Residents of Seydisfjördur are tired of seeing the sun go behind the mountains by the time they get home from work in the summer. They have implored the government to take up daylight savings time again.
Daylight savings time was in effect in Iceland from 1917 to 1918 and again from 1939 to 1968. In 1968, day light savings were used for the last time, but then the clock was never set back after the summer. Since then Iceland has been one hour ahead of what should be its regular time zone. Morgunbladid reports.
If daylight savings were re-introduced, Iceland would have double daylight savings during the summer.
A bill on that matter has been proposed four times on Althingi, but never discussed.
Vilhjálmur Egilsson, former MP, is one of the eager supporters of double day light savings, or as he calls it, super-summertime. “I believe it would be natural to introduce daylight savings time in the summer. Then the sun would be at high noon around 14.30 in Reykjavík and when people are getting back from work there would still be many hours of sunlight left in the day,” he told Morgunbladid.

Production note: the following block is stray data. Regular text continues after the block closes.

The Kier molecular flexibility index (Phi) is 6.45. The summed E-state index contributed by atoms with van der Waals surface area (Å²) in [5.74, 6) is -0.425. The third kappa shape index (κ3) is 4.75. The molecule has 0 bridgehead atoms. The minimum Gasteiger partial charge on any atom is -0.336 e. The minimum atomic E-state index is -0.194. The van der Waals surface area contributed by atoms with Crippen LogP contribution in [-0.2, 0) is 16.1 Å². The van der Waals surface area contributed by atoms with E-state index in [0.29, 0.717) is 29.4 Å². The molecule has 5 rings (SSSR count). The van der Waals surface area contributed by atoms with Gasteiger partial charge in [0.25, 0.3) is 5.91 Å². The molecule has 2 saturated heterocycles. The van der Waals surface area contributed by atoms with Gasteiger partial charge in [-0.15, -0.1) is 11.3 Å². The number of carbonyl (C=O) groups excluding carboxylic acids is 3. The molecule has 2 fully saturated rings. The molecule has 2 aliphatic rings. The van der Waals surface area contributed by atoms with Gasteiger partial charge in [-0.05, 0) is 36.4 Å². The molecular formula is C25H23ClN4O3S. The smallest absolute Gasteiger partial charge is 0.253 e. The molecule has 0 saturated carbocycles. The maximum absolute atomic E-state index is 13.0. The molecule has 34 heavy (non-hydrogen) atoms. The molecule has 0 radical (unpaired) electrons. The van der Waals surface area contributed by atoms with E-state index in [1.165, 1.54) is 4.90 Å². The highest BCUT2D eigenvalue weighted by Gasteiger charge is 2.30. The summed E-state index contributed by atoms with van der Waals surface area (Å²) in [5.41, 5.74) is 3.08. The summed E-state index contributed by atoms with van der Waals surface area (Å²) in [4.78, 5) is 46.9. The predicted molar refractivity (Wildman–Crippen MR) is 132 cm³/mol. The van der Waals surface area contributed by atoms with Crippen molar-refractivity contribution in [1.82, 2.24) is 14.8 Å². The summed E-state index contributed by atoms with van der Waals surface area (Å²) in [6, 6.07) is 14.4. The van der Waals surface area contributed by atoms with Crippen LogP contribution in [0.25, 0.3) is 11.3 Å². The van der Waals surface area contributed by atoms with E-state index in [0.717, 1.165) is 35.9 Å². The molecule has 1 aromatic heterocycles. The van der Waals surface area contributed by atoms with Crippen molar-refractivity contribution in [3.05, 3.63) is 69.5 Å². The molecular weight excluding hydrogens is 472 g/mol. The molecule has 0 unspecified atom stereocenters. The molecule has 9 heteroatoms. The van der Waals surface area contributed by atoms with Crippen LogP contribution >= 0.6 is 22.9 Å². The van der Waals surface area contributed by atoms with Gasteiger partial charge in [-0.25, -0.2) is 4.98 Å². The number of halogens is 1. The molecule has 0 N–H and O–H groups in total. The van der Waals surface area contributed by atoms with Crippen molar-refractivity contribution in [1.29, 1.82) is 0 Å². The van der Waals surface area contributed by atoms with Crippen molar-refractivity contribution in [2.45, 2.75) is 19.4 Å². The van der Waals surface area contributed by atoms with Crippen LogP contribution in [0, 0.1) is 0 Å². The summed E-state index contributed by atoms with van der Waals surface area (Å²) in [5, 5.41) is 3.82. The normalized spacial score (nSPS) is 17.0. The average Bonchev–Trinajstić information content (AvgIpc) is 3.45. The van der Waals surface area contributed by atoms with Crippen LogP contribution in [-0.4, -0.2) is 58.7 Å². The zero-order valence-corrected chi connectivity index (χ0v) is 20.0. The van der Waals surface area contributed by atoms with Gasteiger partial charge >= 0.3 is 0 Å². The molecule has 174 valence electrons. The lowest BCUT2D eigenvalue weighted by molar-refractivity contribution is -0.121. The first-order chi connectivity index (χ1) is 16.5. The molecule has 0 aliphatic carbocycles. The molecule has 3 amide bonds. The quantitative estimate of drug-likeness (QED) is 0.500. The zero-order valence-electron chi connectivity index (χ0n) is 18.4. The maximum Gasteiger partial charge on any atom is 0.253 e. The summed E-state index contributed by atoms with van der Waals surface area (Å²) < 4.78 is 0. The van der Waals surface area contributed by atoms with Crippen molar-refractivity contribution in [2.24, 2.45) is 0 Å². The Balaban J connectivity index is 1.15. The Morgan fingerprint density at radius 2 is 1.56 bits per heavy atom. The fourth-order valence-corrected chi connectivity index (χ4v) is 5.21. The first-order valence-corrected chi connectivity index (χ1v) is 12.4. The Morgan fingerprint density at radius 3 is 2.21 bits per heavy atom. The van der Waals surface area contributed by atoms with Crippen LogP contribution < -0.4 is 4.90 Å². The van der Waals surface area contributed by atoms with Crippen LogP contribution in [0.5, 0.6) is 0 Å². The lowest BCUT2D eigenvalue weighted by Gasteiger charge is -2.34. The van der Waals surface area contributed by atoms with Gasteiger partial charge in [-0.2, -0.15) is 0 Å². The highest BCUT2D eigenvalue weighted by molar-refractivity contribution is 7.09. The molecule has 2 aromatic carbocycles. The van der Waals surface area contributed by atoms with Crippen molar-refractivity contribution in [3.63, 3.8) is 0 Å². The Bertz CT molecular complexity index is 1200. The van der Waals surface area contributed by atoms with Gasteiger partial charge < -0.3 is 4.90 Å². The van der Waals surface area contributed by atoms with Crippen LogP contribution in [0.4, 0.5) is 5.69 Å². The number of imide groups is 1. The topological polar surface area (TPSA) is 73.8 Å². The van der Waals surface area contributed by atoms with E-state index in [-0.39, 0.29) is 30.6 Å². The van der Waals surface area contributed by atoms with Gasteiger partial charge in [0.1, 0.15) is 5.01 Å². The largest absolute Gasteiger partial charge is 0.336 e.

Thorsteinn Saemundsson, astronomer, disagrees on the matter and believes that double daylight savings would be a step back. “Our clock is already ahead of time. It was therefore it was never set back [in the fall of 1968] people wanted to have the advantages of a day light savings as well as fixed clock.”
The pressure group in Seydisfjördur, Samtök um sólríkara samfélag (Association for a Sunnier Society) held a meeting on Monday and decided to push the government to take up daylight savings. If not, they are considering taking up daylight savings for Seydisfjördur alone.
According to Icelandic laws it is forbidden to take up daylight savings, but the people of Seydisfjördur are willing to take that risk and see how or if the government will enforce that law.